Thus in systematics, unlike both math and philosophy, both the extension and intension of the set matter.

Carl

4. #### Callansaid,

“So, in closing: In math, intensionality is a means to an end or a red herring; the extensional is what matters. In philosophy, the intensional is the interesting parts, and the extensional may or may not matter.”
I dunno, but I think your working from the assumption that something matters, then trying to locate what it is. Why not try looking at it like a large equation, where there is nothing that matters at all, just numbers with mechanical relationships between them?

From my perspective, you don’t find meaning in the equation that is life. You look at it, then decide what is meaningful.

5. #### Tommisaid,

Hello Fred.

You are engaging with my example ontology, right? I don’t really support it in any meaningful way, and trying to defend it is beyond my current ability. If you to read more about related matters, books that use the word “ontology” are a good guess. Or I might formulate an ontology I can actually defend. Or ontologies.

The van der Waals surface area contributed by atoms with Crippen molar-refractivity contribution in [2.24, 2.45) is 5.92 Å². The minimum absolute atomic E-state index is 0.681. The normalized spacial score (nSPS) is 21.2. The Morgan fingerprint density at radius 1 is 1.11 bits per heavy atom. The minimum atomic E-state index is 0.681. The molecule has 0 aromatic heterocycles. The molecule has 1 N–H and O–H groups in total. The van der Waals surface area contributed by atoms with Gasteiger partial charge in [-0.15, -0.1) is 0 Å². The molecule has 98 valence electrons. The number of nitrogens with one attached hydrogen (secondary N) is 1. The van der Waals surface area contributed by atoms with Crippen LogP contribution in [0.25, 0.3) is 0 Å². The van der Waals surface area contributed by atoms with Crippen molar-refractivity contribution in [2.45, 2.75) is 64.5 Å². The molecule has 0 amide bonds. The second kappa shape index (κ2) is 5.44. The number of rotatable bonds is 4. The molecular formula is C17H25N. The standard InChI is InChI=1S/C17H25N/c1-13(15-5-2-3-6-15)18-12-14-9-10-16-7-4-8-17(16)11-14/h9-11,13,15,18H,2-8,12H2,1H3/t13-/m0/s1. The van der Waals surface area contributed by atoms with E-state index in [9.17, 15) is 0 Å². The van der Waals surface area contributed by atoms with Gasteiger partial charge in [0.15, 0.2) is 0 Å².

Hello d7.

That looks very interesting. I’d be interested in further discourse on the subject matter or further reading on layered ontology.

Greetings Carl.

Your field seems to indeed be one where both aspects of sets are focused upon. (Both are used in math and philosophy, too, but one is more in the role of a tool and another the target of investigation).

Hello Callan.

I’m trying to understand philosophy in a way that makes it nontrivial, mostly. In this case, what matters is specific to a given field.

As for life in general I presume people make their own meaning, so we agree on that front. It is simply not overtly useful to trying to understand philosophy as a field of study.

6. #### Callansaid,

Well, I don’t think you can understand it as just a field of study.

Lets say philosophy is about trying to understand the meaning of the universe. (probably a bad way to put it, but humour me)